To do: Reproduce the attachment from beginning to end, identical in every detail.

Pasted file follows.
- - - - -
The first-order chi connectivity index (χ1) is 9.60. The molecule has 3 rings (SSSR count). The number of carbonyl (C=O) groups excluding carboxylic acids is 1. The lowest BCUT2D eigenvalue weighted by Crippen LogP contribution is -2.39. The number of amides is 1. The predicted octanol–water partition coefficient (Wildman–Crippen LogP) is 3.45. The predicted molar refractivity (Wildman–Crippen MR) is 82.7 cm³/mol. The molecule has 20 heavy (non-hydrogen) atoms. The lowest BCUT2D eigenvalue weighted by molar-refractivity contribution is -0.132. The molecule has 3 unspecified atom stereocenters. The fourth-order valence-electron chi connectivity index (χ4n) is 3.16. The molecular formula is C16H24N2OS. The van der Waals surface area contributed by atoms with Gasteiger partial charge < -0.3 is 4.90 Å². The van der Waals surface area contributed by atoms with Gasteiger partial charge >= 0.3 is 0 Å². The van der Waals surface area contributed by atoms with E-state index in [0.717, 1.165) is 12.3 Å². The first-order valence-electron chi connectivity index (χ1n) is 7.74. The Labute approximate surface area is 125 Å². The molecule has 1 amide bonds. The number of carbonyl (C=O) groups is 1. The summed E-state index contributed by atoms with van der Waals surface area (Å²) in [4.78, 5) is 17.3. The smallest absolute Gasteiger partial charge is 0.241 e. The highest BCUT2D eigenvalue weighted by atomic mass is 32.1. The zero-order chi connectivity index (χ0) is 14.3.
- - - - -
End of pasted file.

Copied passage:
The first-order chi connectivity index (χ1) is 9.60. The molecule has 3 rings (SSSR count). The number of carbonyl (C=O) groups excluding carboxylic acids is 1. The lowest BCUT2D eigenvalue weighted by Crippen LogP contribution is -2.39. The number of amides is 1. The predicted octanol–water partition coefficient (Wildman–Crippen LogP) is 3.45. The predicted molar refractivity (Wildman–Crippen MR) is 82.7 cm³/mol. The molecule has 20 heavy (non-hydrogen) atoms. The lowest BCUT2D eigenvalue weighted by molar-refractivity contribution is -0.132. The molecule has 3 unspecified atom stereocenters. The fourth-order valence-electron chi connectivity index (χ4n) is 3.16. The molecular formula is C16H24N2OS. The van der Waals surface area contributed by atoms with Gasteiger partial charge < -0.3 is 4.90 Å². The van der Waals surface area contributed by atoms with Gasteiger partial charge >= 0.3 is 0 Å². The van der Waals surface area contributed by atoms with E-state index in [0.717, 1.165) is 12.3 Å². The first-order valence-electron chi connectivity index (χ1n) is 7.74. The Labute approximate surface area is 125 Å². The molecule has 1 amide bonds. The number of carbonyl (C=O) groups is 1. The summed E-state index contributed by atoms with van der Waals surface area (Å²) in [4.78, 5) is 17.3. The smallest absolute Gasteiger partial charge is 0.241 e. The highest BCUT2D eigenvalue weighted by atomic mass is 32.1. The zero-order chi connectivity index (χ0) is 14.3.